Creationists are those who cannot give up the idea of the centrality of Humankind. We have a contract with God. The nature of the contract varies. There are Creationists in Islam, for instance. But the feeling ofdivine connection to the engine of the Universe, the power of it, satisfies so many insecurities, inspires such strong esthetic responses, that many cannot relinquish it. It is a divine narcotic. The addiction cannot be treated by methods of access to the Truth, because the attachment occurs, deliberately, at levels below the conscious.

Intelligent Design, while plausible as a theoretical approach, is in actuality not really supported by the intellectual drive of anyone alive today. It is an unnecessary complication, a dead issue, a stalking horse for religious ideology. I say with some regret that it is merely an aspect of Creationism.

Relativists reject Darwinism for another emotional reason. These are scholarly people, philosophers, social scientists, literary thinkers, who eschew the theoretical study of the subject, but observe its functioning in society, its misuse in discredited schools of thought, and its negative imagery. Red in tooth and claw. The eugenics of fascist elites. Racism, sexism and laissez faire capitalism. All speak to them of Darwinian rationalization for wretched behavior.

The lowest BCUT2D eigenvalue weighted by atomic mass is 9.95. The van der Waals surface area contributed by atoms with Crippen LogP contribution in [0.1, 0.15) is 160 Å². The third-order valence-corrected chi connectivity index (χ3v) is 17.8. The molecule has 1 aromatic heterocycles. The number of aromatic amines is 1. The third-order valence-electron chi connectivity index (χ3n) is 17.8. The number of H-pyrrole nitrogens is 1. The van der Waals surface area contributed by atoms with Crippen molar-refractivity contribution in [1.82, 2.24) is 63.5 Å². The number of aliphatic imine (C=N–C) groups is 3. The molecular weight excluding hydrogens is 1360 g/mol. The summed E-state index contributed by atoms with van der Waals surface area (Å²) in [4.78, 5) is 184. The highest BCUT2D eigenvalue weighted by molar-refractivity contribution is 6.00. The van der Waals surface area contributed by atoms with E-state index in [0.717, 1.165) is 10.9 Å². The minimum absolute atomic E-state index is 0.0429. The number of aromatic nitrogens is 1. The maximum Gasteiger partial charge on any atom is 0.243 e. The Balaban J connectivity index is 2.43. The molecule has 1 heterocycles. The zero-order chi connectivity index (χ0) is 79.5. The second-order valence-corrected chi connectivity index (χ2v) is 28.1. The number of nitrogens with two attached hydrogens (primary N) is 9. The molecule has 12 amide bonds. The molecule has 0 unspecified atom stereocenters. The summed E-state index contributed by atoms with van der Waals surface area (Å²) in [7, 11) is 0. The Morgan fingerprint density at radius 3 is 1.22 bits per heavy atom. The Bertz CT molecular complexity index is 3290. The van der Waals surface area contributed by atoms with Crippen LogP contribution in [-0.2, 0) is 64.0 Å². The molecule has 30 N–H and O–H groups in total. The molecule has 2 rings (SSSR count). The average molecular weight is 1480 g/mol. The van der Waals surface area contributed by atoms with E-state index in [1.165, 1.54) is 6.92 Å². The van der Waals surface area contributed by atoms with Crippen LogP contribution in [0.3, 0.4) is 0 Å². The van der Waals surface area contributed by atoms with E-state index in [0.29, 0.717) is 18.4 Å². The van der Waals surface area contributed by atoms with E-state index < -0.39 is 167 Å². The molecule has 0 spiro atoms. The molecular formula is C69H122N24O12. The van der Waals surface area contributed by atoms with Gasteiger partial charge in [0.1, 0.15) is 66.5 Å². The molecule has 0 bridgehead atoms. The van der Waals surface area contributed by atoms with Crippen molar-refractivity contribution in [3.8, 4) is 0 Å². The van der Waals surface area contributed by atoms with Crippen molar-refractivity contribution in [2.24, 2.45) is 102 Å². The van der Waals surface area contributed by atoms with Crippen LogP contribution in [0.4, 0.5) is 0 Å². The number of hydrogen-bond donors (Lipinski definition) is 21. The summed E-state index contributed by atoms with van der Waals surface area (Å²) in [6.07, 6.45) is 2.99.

Inadequate inculcation of a gut understanding of Science is responsible for this group. They hear the poetry but not the prose. Logic is used, but strangely. The missing distinction is between representation of objective reality versus the advocacy of public policy. Since the social result is "wrong", the describers must be to blame.

Some relativists hold the opinion that Science itself is primarily a social activity, that one theory is as good as the next. The study of Science is just an operation in group dynamics. Everything you need to know is embodied by who is shouting at whom, not by what they are shouting about. Objective reality is beyond us. If Plato were alive, they would tell him that there is no way for the shadow watchers to be unchained, and it doesn’t matter anyway. Each level of so-called enlightenment leads merely to another type of ignorance. So watch the shadows and enjoy the show.